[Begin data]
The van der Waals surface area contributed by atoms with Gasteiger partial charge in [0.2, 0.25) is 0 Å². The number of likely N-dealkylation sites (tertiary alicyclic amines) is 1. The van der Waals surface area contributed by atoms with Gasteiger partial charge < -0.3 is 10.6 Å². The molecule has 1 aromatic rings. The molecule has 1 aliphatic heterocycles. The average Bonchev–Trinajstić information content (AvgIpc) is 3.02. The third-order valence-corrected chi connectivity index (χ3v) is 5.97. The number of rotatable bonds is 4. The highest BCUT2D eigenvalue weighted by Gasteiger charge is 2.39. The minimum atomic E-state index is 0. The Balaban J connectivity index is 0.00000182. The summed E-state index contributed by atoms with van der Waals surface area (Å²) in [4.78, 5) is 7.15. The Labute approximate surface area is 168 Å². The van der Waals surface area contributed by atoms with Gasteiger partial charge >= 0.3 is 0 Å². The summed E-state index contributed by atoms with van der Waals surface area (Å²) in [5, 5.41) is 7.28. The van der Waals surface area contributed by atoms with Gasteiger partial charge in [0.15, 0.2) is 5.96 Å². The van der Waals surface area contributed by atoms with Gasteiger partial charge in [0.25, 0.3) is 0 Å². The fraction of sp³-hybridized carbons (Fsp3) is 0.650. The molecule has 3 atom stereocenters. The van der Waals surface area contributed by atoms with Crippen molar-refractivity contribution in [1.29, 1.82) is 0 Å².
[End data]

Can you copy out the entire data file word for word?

The van der Waals surface area contributed by atoms with Gasteiger partial charge in [0.2, 0.25) is 0 Å². The number of likely N-dealkylation sites (tertiary alicyclic amines) is 1. The van der Waals surface area contributed by atoms with Gasteiger partial charge < -0.3 is 10.6 Å². The molecule has 1 aromatic rings. The molecule has 1 aliphatic heterocycles. The average Bonchev–Trinajstić information content (AvgIpc) is 3.02. The third-order valence-corrected chi connectivity index (χ3v) is 5.97. The number of rotatable bonds is 4. The highest BCUT2D eigenvalue weighted by Gasteiger charge is 2.39. The minimum atomic E-state index is 0. The Balaban J connectivity index is 0.00000182. The summed E-state index contributed by atoms with van der Waals surface area (Å²) in [4.78, 5) is 7.15. The Labute approximate surface area is 168 Å². The van der Waals surface area contributed by atoms with Gasteiger partial charge >= 0.3 is 0 Å². The summed E-state index contributed by atoms with van der Waals surface area (Å²) in [5, 5.41) is 7.28. The van der Waals surface area contributed by atoms with Gasteiger partial charge in [0.15, 0.2) is 5.96 Å². The van der Waals surface area contributed by atoms with Gasteiger partial charge in [0.25, 0.3) is 0 Å². The fraction of sp³-hybridized carbons (Fsp3) is 0.650. The molecule has 3 atom stereocenters. The van der Waals surface area contributed by atoms with Crippen molar-refractivity contribution in [1.29, 1.82) is 0 Å².